CITY OF HOUSTON UNDER WATER AS HURRICANE HARVEY RIVALS KATRINA Reviewed by Momizat on . COURTESY PHOTO:Man clings to the hood of a car as flood waters rose in Houston.  BY HAZEL TRICE EDNEY (TriceEdneyWire.com) – At publication deadline this week, COURTESY PHOTO:Man clings to the hood of a car as flood waters rose in Houston.  BY HAZEL TRICE EDNEY (TriceEdneyWire.com) – At publication deadline this week, Rating: 0
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CITY OF HOUSTON UNDER WATER AS HURRICANE HARVEY RIVALS KATRINA

flood-houston-carsubmergedCOURTESY PHOTO:Man clings to the hood of a car as flood waters rose in Houston. 

BY HAZEL TRICE EDNEY

(TriceEdneyWire.com) – At publication deadline this week, more than 9,000 people – an overflow of evacuees – had packed into the Houston Convention Center fleeing the aftermath of Hurricane Harvey. Additional people on higher ground south of Houston had been urged to leave their homes immediately due to the possiblity of broken levees. More than 17,000 were in shelters across the state. And more than 30,000 people were expected to seek shelter before it’s all over.

Even with a 49 inch record rainfall for the U. S., Texas forecasts predicted even more heavy rain for the remainder of this week as the Hurricane appeared to boomerang, hitting the city for a second time. Parts of Louisiana are also under water and expected to get worse as well.

“Since the shelter opened early Sunday morning, I’ve seen throngs of survivors coming in, people who have barely the clothes on their backs, soak and wet, their belongings in their hands,” Congresswoman Sheila Jackson Lee (D-Texas) said in a live CNN interview Tuesday. “But they’re resilient, they have faith, they’re looking for a future. And they believe that they’re going to get help. That’s an important message for those who now have nothing. We now have an obligation to commit to them that they will have a future and that the resources will come.”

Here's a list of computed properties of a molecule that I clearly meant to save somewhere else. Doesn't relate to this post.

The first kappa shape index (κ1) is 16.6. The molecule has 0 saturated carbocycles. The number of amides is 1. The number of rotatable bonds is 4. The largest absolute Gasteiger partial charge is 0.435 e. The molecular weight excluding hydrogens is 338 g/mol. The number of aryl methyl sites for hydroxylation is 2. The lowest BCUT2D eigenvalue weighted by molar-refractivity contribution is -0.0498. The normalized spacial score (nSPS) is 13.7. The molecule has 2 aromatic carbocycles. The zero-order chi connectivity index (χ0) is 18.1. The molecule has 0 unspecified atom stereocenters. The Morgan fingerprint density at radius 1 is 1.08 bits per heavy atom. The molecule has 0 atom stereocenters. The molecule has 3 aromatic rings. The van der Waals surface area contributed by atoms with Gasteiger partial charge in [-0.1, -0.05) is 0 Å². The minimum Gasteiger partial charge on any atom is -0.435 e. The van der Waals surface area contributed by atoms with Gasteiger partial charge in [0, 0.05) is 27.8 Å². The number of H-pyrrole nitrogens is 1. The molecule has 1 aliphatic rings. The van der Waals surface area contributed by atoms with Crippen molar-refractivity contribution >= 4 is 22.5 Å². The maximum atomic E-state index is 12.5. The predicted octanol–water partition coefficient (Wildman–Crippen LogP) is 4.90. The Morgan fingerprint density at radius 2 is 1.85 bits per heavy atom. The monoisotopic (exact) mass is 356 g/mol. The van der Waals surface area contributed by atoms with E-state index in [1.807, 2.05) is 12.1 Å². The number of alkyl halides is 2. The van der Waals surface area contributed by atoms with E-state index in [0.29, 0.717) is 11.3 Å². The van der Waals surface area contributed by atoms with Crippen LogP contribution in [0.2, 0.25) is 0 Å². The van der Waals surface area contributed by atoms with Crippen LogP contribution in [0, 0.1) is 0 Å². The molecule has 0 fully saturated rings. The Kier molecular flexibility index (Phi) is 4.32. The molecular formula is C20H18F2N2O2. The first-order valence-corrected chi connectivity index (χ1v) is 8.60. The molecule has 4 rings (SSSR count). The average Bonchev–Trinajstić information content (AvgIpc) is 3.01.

Lee said after conversations with rescue workers, volunteers and others in charge of the rescues, the key issue was to continue focusing on getting people to safety. She said she believed that there are “certain pockets in this community – including Beltway 8, Tidwell and Northside – where we need to continue to rescue people.”

Lee and Congressman Al Green agreed that thousands of additional people could still be awaiting rescue at that time on Tuesday morning. Congresswoman Lee estimated that the damages and rebuilding after the Hurricane will surpass $150 billion across Texas.

President Donald Trump and First Lady Melania Trump flew into Corpus Christi and then to Austin on Tuesday. In Corpus Christi, they received a briefing from Texas Gov. Greg Abbott. The White House says the President did not fly closer to the worst disaster areas in Houston because he didn’t want to distract from rescue efforts.

Gov. Abbott thanked Trump for the advance preparations that had been going on for 10 days, saying “Texas has been tested. But our response to this challenge has been made much more effective because of the very effective way that the” Trump Administration has responded.